On further investigation, the customer revealed that an open tank was positioned downstream of this system, which both explained and confirmed the almost 0 bar downstream pressure reading. As a result, the customer agreed to resize the valve, sufficient to handle a difference from 4 bar upstream pressure down to 0 bar downstream.

By this stage, the system integrator was working more closely with Burkert, and as a result, were also able to challenge a fundamental assumption about the system’s design. Although the conductivity value of the deionized water was very low, at 0.5 μS, the value of the softened water was very high, around 600 μS.

Without modulating the softened water flow, the resulting conductivity level after blending the media would be far higher than the objective of 10 μS. Bürkert advised that instead of regulating the flow of deionised water, by controlling the softened water, the desired conductivity level could be reached.

Get it right first time

Switching the position of the control valve and resizing it accordingly enabled the integrator’s system to achieve the low, 10 μS water conductivity rating for their customer. Without assistance in making the correct calculation, the customer would have integrated a much larger – and much more expensive – control valve. Most significantly, the system would have been far less likely to have produced the desired quality of water. Had the system designer engaged with valve sizing and application expertise at the outset, they would also have avoided rework in design, instead achieving a faster time to market.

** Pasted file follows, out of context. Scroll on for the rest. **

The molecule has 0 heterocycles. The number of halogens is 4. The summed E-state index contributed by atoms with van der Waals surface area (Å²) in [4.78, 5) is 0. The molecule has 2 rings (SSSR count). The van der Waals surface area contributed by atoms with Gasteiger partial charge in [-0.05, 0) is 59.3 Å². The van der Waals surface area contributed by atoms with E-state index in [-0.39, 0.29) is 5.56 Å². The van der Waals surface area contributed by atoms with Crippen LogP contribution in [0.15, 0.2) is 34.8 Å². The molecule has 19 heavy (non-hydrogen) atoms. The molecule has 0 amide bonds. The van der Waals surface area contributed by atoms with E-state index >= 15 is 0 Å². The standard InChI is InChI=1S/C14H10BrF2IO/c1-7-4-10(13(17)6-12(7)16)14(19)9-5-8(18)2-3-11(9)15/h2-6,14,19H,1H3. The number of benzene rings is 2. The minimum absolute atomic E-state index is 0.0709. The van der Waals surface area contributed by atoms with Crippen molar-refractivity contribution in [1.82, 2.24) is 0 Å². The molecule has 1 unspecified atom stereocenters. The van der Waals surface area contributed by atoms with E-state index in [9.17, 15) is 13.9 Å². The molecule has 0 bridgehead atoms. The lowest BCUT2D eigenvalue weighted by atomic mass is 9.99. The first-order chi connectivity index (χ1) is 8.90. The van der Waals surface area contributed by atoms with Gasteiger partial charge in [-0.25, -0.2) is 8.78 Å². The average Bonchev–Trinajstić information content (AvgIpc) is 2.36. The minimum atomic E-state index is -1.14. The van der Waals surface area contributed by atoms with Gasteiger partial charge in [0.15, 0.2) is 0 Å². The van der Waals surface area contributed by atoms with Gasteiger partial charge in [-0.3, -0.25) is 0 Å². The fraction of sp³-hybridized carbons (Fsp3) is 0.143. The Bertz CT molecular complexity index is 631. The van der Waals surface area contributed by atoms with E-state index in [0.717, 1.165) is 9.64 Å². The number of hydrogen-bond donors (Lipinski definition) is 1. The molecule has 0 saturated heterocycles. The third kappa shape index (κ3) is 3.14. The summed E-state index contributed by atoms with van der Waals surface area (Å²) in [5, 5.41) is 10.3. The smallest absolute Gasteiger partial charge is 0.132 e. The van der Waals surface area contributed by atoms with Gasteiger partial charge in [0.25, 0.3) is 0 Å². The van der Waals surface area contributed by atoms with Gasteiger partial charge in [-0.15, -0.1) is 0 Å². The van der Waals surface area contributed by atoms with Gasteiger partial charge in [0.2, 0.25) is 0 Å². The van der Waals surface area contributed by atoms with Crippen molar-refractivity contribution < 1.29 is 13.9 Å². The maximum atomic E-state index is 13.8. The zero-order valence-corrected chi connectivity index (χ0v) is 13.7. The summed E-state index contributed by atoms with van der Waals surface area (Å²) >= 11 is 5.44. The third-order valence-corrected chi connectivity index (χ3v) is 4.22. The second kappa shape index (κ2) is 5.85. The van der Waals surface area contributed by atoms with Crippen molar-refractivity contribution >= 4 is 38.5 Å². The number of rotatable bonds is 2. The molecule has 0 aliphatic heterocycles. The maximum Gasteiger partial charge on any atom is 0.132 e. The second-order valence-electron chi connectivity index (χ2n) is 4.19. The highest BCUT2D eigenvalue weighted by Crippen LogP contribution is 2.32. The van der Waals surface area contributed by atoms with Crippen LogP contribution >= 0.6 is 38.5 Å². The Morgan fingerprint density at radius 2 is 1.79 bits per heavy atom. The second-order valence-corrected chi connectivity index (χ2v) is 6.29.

Although this example demonstrates specific implications of incorrect specification, the same principles apply for any application that requires control valve modulation. The fundamental calculations to ensure correct control valve sizing are essential whatever the purpose and sector, from food & beverage, to pharmaceutical and life sciences.

A crucial aspect for optimum sizing of control valves is achieving valid application input data. If the input application data is incorrect, or incomplete, then the type, position, and size of the control valve will be sub-optimal. While specifiers can make mistakes in calculations, valve specification errors can also have historic origins. If the original system wasn’t designed according to the right data, like-for-like replacement will also be sub-optimal. As technology has advanced, valves today are frequently more accurate, impacting open and close rates, and this means that smaller, less expensive valves can potentially be used instead. So, even when upgrading an existing system, the best practice is to recalculate control valve sizing each time


Valve sizing

Bürkert’s process valve sizing tool, comprising control valve selection, helps designers and specifiers configure the right specification through a sequential set of application criteria. This tool helps to make control valve selection fast and simple, however, it’s imperative to remember that valve specification depends on valid input data.

Moreover, when used in an application like conductivity blending, Bürkert has additional internal tools to determine whether a complete system could achieve the desired outcome.

The surest way to achieve optimised valve specification, first time, is to involve a flow control specialist as early as possible in the process. Sharing access to details on the wider application enables an experienced valve provider to make an accurate specification based on all of the relevant criteria. This process might involve challenging the input data, but in so doing, a more effective outcome can be achieved.